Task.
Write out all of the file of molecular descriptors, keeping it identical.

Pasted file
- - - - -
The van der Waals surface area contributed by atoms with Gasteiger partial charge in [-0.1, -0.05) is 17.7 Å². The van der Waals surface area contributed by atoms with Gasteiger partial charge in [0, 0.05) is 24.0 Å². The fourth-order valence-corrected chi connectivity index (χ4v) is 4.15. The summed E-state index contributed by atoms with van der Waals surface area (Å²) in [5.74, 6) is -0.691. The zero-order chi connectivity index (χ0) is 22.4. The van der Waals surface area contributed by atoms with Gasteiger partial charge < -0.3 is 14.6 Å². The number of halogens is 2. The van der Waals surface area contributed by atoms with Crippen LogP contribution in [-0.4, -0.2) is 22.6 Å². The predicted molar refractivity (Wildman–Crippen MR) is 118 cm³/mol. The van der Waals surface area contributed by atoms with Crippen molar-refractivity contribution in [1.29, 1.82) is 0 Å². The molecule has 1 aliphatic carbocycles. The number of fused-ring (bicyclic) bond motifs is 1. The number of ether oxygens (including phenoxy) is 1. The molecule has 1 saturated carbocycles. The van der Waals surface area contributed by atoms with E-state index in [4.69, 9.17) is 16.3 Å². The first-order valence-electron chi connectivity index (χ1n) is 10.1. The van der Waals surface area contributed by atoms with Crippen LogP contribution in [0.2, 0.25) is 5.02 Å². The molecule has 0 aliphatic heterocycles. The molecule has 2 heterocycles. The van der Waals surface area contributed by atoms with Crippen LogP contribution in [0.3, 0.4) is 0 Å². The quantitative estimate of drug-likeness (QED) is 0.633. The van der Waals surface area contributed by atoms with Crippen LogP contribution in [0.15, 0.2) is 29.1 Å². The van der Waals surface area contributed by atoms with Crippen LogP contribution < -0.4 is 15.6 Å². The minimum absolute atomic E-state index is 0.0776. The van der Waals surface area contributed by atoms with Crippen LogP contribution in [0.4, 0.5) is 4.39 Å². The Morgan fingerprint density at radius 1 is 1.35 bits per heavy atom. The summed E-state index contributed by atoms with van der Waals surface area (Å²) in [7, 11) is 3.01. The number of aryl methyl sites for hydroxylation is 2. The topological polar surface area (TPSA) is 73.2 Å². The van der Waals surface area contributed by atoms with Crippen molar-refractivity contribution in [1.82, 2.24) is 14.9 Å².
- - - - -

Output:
The van der Waals surface area contributed by atoms with Gasteiger partial charge in [-0.1, -0.05) is 17.7 Å². The van der Waals surface area contributed by atoms with Gasteiger partial charge in [0, 0.05) is 24.0 Å². The fourth-order valence-corrected chi connectivity index (χ4v) is 4.15. The summed E-state index contributed by atoms with van der Waals surface area (Å²) in [5.74, 6) is -0.691. The zero-order chi connectivity index (χ0) is 22.4. The van der Waals surface area contributed by atoms with Gasteiger partial charge < -0.3 is 14.6 Å². The number of halogens is 2. The van der Waals surface area contributed by atoms with Crippen LogP contribution in [-0.4, -0.2) is 22.6 Å². The predicted molar refractivity (Wildman–Crippen MR) is 118 cm³/mol. The van der Waals surface area contributed by atoms with Crippen molar-refractivity contribution in [1.29, 1.82) is 0 Å². The molecule has 1 aliphatic carbocycles. The number of fused-ring (bicyclic) bond motifs is 1. The number of ether oxygens (including phenoxy) is 1. The molecule has 1 saturated carbocycles. The van der Waals surface area contributed by atoms with E-state index in [4.69, 9.17) is 16.3 Å². The first-order valence-electron chi connectivity index (χ1n) is 10.1. The van der Waals surface area contributed by atoms with Crippen LogP contribution in [0.2, 0.25) is 5.02 Å². The molecule has 0 aliphatic heterocycles. The molecule has 2 heterocycles. The van der Waals surface area contributed by atoms with Crippen LogP contribution in [0.3, 0.4) is 0 Å². The quantitative estimate of drug-likeness (QED) is 0.633. The van der Waals surface area contributed by atoms with Crippen LogP contribution in [0.15, 0.2) is 29.1 Å². The van der Waals surface area contributed by atoms with Crippen LogP contribution < -0.4 is 15.6 Å². The minimum absolute atomic E-state index is 0.0776. The van der Waals surface area contributed by atoms with Crippen LogP contribution in [0.4, 0.5) is 4.39 Å². The Morgan fingerprint density at radius 1 is 1.35 bits per heavy atom. The summed E-state index contributed by atoms with van der Waals surface area (Å²) in [7, 11) is 3.01. The number of aryl methyl sites for hydroxylation is 2. The topological polar surface area (TPSA) is 73.2 Å². The van der Waals surface area contributed by atoms with Crippen molar-refractivity contribution in [1.82, 2.24) is 14.9 Å².